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At a room temperature of $27\phantom{\rule{0.2em}{0ex}}\text{\xb0C},$ the thermal energy per atom is
which is about 220 times greater than ${U}_{B}.$ Clearly, energy exchanges in thermal collisions can seriously interfere with the alignment of the magnetic dipoles. As a result, only a small fraction of the dipoles is aligned at any instant.
The four sketches of [link] furnish a simple model of this alignment process. In part (a), before the field of the solenoid (not shown) containing the paramagnetic sample is applied, the magnetic dipoles are randomly oriented and there is no net magnetic dipole moment associated with the material. With the introduction of the field, a partial alignment of the dipoles takes place, as depicted in part (b). The component of the net magnetic dipole moment that is perpendicular to the field vanishes. We may then represent the sample by part (c), which shows a collection of magnetic dipoles completely aligned with the field. By treating these dipoles as current loops, we can picture the dipole alignment as equivalent to a current around the surface of the material, as in part (d). This fictitious surface current produces its own magnetic field, which enhances the field of the solenoid.
We can express the total magnetic field $\overrightarrow{B}$ in the material as
where ${\overrightarrow{B}}_{0}$ is the field due to the current ${I}_{0}$ in the solenoid and ${\overrightarrow{B}}_{m}$ is the field due to the surface current ${I}_{m}$ around the sample. Now ${\overrightarrow{B}}_{m}$ is usually proportional to ${\overrightarrow{B}}_{0},$ a fact we express by
where $\chi $ is a dimensionless quantity called the magnetic susceptibility . Values of $\chi $ for some paramagnetic materials are given in [link] . Since the alignment of magnetic dipoles is so weak, $\chi $ is very small for paramagnetic materials. By combining [link] and [link] , we obtain:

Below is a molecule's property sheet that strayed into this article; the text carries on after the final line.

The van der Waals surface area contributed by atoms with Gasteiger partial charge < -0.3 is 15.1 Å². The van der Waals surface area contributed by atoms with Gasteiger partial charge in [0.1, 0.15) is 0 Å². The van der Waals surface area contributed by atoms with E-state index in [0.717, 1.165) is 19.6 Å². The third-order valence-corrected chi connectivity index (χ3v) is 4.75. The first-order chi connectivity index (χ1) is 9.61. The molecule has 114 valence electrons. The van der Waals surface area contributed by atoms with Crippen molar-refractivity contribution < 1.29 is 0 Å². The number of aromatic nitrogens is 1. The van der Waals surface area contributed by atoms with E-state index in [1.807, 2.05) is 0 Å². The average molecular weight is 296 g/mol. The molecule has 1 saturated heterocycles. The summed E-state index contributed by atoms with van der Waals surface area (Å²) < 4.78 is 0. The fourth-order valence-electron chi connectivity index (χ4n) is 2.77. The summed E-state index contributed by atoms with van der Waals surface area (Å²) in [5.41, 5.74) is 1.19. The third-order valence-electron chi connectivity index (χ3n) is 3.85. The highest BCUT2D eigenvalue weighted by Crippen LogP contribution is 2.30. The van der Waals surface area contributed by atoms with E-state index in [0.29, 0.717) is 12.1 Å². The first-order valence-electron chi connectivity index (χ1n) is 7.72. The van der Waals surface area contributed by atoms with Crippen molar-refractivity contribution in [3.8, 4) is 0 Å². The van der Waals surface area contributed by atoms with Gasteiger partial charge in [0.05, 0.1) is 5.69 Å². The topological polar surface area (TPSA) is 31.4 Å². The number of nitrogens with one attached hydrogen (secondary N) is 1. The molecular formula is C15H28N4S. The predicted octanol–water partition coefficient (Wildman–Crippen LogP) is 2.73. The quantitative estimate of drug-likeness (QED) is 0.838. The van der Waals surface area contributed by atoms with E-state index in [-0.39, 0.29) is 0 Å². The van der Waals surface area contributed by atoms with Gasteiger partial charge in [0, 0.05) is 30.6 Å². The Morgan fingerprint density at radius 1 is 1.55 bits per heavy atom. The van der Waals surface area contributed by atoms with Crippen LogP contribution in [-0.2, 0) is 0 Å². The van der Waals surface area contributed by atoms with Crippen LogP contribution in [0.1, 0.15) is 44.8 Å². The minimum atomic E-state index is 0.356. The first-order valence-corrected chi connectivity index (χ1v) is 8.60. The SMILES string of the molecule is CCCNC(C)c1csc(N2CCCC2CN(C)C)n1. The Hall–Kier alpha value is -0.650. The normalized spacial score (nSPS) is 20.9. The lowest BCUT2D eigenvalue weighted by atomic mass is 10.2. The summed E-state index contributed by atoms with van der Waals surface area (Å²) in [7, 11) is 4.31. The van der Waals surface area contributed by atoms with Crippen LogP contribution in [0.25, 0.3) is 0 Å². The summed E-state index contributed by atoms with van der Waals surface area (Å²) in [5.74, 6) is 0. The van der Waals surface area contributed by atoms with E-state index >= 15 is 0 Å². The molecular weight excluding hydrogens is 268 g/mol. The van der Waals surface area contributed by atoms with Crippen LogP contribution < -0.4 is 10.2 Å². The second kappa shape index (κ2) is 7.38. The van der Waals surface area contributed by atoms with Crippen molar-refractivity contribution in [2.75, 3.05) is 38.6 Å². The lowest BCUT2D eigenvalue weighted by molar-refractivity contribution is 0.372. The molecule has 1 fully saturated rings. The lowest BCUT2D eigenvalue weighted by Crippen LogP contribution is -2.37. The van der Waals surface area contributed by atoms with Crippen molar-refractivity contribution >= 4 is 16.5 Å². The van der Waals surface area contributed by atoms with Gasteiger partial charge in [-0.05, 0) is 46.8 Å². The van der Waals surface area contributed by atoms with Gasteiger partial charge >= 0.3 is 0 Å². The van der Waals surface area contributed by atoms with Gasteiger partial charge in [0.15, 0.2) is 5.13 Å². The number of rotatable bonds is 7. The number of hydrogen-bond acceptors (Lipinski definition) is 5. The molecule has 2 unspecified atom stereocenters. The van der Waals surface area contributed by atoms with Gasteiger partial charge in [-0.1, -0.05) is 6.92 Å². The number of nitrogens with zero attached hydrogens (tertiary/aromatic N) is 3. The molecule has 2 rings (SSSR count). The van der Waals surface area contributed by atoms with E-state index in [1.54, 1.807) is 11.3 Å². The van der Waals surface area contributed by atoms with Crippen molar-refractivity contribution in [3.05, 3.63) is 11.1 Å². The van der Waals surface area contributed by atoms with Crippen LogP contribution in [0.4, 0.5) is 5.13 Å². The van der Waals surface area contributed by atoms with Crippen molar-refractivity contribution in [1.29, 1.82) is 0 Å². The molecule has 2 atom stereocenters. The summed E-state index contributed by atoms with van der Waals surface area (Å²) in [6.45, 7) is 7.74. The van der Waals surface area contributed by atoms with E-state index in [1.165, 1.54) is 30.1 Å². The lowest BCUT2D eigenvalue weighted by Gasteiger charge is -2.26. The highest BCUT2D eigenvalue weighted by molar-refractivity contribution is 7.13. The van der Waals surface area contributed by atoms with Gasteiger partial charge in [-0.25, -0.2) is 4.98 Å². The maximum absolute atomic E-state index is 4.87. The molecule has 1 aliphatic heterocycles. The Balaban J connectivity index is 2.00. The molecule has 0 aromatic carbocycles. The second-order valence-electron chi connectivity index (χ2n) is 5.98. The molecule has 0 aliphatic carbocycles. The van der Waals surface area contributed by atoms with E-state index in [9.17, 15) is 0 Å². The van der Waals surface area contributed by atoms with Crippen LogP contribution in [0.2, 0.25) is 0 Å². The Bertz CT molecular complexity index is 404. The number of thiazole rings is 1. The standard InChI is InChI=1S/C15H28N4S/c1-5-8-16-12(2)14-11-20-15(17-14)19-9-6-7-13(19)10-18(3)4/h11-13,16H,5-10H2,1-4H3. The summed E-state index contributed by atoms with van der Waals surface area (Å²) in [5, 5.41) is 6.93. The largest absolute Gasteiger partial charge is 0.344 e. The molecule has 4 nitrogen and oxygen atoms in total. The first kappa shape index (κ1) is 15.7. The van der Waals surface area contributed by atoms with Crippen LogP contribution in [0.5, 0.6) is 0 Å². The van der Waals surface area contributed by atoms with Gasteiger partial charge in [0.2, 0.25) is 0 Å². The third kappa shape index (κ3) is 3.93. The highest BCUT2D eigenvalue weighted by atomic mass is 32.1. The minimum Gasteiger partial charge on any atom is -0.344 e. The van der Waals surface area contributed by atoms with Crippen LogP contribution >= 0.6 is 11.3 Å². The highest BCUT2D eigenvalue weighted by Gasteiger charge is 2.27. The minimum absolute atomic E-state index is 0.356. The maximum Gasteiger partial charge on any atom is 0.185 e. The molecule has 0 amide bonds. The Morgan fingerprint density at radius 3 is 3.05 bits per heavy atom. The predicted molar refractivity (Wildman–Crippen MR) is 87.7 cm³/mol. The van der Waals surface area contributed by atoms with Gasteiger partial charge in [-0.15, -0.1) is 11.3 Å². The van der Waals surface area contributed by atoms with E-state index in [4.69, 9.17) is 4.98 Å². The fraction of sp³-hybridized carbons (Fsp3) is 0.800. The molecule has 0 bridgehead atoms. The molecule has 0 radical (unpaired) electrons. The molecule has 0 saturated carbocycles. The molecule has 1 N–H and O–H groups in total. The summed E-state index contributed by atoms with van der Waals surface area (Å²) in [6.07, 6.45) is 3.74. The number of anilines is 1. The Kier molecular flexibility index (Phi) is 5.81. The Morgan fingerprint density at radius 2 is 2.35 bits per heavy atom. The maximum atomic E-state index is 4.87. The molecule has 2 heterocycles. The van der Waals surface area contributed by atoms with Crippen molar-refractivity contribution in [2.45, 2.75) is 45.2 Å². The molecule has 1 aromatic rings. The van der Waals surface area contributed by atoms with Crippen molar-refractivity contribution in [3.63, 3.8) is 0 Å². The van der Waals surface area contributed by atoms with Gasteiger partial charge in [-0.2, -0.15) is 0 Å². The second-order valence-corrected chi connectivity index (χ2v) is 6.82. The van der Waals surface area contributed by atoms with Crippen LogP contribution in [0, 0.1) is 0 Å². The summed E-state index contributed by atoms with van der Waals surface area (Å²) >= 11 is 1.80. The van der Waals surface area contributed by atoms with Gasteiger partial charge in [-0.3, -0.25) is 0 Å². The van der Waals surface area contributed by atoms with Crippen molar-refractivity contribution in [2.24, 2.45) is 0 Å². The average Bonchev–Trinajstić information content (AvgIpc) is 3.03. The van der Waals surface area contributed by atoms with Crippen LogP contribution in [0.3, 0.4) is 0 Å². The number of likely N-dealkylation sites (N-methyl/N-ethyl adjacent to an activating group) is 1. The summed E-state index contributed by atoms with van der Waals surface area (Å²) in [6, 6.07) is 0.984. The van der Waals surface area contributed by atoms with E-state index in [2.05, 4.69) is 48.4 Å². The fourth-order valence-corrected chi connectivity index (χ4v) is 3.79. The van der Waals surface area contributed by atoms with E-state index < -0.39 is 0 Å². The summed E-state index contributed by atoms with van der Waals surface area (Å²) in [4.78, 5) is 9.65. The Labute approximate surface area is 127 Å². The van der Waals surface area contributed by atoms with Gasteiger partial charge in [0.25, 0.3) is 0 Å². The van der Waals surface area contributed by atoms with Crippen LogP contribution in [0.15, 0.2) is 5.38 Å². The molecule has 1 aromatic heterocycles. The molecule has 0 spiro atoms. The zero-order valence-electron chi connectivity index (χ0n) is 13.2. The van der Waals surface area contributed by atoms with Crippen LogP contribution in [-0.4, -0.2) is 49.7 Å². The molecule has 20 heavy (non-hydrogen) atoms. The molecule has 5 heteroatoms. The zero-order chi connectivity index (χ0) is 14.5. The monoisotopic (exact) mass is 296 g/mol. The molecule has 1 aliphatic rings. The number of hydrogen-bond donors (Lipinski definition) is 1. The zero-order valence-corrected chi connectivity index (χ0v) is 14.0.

For a sample within an infinite solenoid, this becomes
This expression tells us that the insertion of a paramagnetic material into a solenoid increases the field by a factor of $(1+\chi ).$ However, since $\chi $ is so small, the field isn’t enhanced very much.
The quantity
is called the magnetic permeability of a material. In terms of $\mu ,$ [link] can be written as
for the filled solenoid.
Paramagnetic Materials | $\chi $ | Diamagnetic Materials | $\chi $ |
---|---|---|---|
Aluminum | $2.2\phantom{\rule{0.2em}{0ex}}\times \phantom{\rule{0.2em}{0ex}}{10}^{\mathrm{-5}}$ | Bismuth | $\mathrm{-1.7}\phantom{\rule{0.2em}{0ex}}\times \phantom{\rule{0.2em}{0ex}}{10}^{\mathrm{-5}}$ |
Calcium | $1.4\phantom{\rule{0.2em}{0ex}}\times \phantom{\rule{0.2em}{0ex}}{10}^{\mathrm{-5}}$ | Carbon (diamond) | $\mathrm{-2.2}\phantom{\rule{0.2em}{0ex}}\times \phantom{\rule{0.2em}{0ex}}{10}^{\mathrm{-5}}$ |
Chromium | $3.1\phantom{\rule{0.2em}{0ex}}\times \phantom{\rule{0.2em}{0ex}}{10}^{\mathrm{-4}}$ | Copper | $\mathrm{-9.7}\phantom{\rule{0.2em}{0ex}}\times \phantom{\rule{0.2em}{0ex}}{10}^{\mathrm{-6}}$ |
Magnesium | $1.2\phantom{\rule{0.2em}{0ex}}\times \phantom{\rule{0.2em}{0ex}}{10}^{\mathrm{-5}}$ | Lead | $\mathrm{-1.8}\phantom{\rule{0.2em}{0ex}}\times \phantom{\rule{0.2em}{0ex}}{10}^{\mathrm{-5}}$ |
Oxygen gas (1 atm) | $1.8\phantom{\rule{0.2em}{0ex}}\times \phantom{\rule{0.2em}{0ex}}{10}^{\mathrm{-6}}$ | Mercury | $\mathrm{-2.8}\phantom{\rule{0.2em}{0ex}}\times \phantom{\rule{0.2em}{0ex}}{10}^{\mathrm{-5}}$ |
Oxygen liquid (90 K) | $3.5\phantom{\rule{0.2em}{0ex}}\times \phantom{\rule{0.2em}{0ex}}{10}^{\mathrm{-3}}$ | Hydrogen gas (1 atm) | $\mathrm{-2.2}\phantom{\rule{0.2em}{0ex}}\times \phantom{\rule{0.2em}{0ex}}{10}^{\mathrm{-9}}$ |
Tungsten | $6.8\phantom{\rule{0.2em}{0ex}}\times \phantom{\rule{0.2em}{0ex}}{10}^{\mathrm{-5}}$ | Nitrogen gas (1 atm) | $\mathrm{-6.7}\phantom{\rule{0.2em}{0ex}}\times \phantom{\rule{0.2em}{0ex}}{10}^{\mathrm{-9}}$ |
Air (1 atm) | $3.6\phantom{\rule{0.2em}{0ex}}\times \phantom{\rule{0.2em}{0ex}}{10}^{\mathrm{-7}}$ | Water | $\mathrm{-9.1}\phantom{\rule{0.2em}{0ex}}\times \phantom{\rule{0.2em}{0ex}}{10}^{\mathrm{-6}}$ |
A magnetic field always induces a magnetic dipole in an atom. This induced dipole points opposite to the applied field, so its magnetic field is also directed opposite to the applied field. In paramagnetic and ferromagnetic materials, the induced magnetic dipole is masked by much stronger permanent magnetic dipoles of the atoms. However, in diamagnetic materials, whose atoms have no permanent magnetic dipole moments, the effect of the induced dipole is observable.
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